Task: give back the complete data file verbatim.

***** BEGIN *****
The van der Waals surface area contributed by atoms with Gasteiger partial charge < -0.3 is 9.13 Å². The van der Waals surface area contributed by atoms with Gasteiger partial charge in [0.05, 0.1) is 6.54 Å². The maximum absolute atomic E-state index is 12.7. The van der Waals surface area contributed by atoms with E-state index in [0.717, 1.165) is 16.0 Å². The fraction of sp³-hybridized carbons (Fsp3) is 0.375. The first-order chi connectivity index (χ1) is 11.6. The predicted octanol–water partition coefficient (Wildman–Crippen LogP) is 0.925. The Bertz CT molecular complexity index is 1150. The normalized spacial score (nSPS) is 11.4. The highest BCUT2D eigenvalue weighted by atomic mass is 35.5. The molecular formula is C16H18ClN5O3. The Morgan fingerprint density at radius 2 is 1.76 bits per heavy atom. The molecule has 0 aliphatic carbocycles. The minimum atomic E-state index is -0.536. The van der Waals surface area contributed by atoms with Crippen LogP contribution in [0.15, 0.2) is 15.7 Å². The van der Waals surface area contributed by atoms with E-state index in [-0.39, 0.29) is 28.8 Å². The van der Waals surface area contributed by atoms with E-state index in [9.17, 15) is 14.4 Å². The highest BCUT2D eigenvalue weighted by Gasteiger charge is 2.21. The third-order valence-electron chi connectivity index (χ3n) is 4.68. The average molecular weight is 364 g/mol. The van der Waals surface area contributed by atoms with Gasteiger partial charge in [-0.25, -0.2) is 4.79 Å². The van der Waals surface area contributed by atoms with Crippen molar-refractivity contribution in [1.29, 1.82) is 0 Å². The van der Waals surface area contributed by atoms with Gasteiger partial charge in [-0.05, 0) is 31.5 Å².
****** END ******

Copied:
The van der Waals surface area contributed by atoms with Gasteiger partial charge < -0.3 is 9.13 Å². The van der Waals surface area contributed by atoms with Gasteiger partial charge in [0.05, 0.1) is 6.54 Å². The maximum absolute atomic E-state index is 12.7. The van der Waals surface area contributed by atoms with E-state index in [0.717, 1.165) is 16.0 Å². The fraction of sp³-hybridized carbons (Fsp3) is 0.375. The first-order chi connectivity index (χ1) is 11.6. The predicted octanol–water partition coefficient (Wildman–Crippen LogP) is 0.925. The Bertz CT molecular complexity index is 1150. The normalized spacial score (nSPS) is 11.4. The highest BCUT2D eigenvalue weighted by atomic mass is 35.5. The molecular formula is C16H18ClN5O3. The Morgan fingerprint density at radius 2 is 1.76 bits per heavy atom. The molecule has 0 aliphatic carbocycles. The minimum atomic E-state index is -0.536. The van der Waals surface area contributed by atoms with Crippen LogP contribution in [0.15, 0.2) is 15.7 Å². The van der Waals surface area contributed by atoms with E-state index in [-0.39, 0.29) is 28.8 Å². The van der Waals surface area contributed by atoms with E-state index in [9.17, 15) is 14.4 Å². The highest BCUT2D eigenvalue weighted by Gasteiger charge is 2.21. The third-order valence-electron chi connectivity index (χ3n) is 4.68. The average molecular weight is 364 g/mol. The van der Waals surface area contributed by atoms with Gasteiger partial charge in [-0.25, -0.2) is 4.79 Å². The van der Waals surface area contributed by atoms with Crippen molar-refractivity contribution in [1.29, 1.82) is 0 Å². The van der Waals surface area contributed by atoms with Gasteiger partial charge in [-0.05, 0) is 31.5 Å².